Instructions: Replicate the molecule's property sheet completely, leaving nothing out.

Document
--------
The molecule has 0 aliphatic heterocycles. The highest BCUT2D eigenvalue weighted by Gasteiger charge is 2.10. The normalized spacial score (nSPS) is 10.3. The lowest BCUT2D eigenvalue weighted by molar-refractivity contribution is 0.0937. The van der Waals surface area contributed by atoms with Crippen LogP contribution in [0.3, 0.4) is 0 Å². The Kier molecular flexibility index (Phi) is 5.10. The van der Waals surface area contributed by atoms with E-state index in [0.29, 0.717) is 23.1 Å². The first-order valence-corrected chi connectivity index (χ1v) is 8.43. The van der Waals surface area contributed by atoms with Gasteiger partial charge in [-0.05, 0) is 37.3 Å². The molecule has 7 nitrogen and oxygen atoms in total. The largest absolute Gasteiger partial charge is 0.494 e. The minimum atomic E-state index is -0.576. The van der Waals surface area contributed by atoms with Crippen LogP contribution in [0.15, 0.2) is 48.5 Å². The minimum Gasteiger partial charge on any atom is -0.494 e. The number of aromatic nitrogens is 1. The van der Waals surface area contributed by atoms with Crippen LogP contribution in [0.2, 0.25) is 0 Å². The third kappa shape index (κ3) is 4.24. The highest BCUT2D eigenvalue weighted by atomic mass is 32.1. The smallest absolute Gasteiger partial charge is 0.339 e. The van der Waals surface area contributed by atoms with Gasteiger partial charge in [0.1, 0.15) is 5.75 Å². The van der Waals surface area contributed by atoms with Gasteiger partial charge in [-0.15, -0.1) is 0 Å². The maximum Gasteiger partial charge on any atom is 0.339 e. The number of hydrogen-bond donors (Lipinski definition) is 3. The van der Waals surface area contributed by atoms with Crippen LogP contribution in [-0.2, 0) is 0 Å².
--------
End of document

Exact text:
The molecule has 0 aliphatic heterocycles. The highest BCUT2D eigenvalue weighted by Gasteiger charge is 2.10. The normalized spacial score (nSPS) is 10.3. The lowest BCUT2D eigenvalue weighted by molar-refractivity contribution is 0.0937. The van der Waals surface area contributed by atoms with Crippen LogP contribution in [0.3, 0.4) is 0 Å². The Kier molecular flexibility index (Phi) is 5.10. The van der Waals surface area contributed by atoms with E-state index in [0.29, 0.717) is 23.1 Å². The first-order valence-corrected chi connectivity index (χ1v) is 8.43. The van der Waals surface area contributed by atoms with Gasteiger partial charge in [-0.05, 0) is 37.3 Å². The molecule has 7 nitrogen and oxygen atoms in total. The largest absolute Gasteiger partial charge is 0.494 e. The minimum atomic E-state index is -0.576. The van der Waals surface area contributed by atoms with Crippen LogP contribution in [0.15, 0.2) is 48.5 Å². The minimum Gasteiger partial charge on any atom is -0.494 e. The number of aromatic nitrogens is 1. The van der Waals surface area contributed by atoms with Crippen LogP contribution in [0.2, 0.25) is 0 Å². The third kappa shape index (κ3) is 4.24. The highest BCUT2D eigenvalue weighted by atomic mass is 32.1. The smallest absolute Gasteiger partial charge is 0.339 e. The van der Waals surface area contributed by atoms with Gasteiger partial charge in [0.1, 0.15) is 5.75 Å². The van der Waals surface area contributed by atoms with Gasteiger partial charge in [-0.15, -0.1) is 0 Å². The maximum Gasteiger partial charge on any atom is 0.339 e. The number of hydrogen-bond donors (Lipinski definition) is 3. The van der Waals surface area contributed by atoms with Crippen LogP contribution in [-0.2, 0) is 0 Å².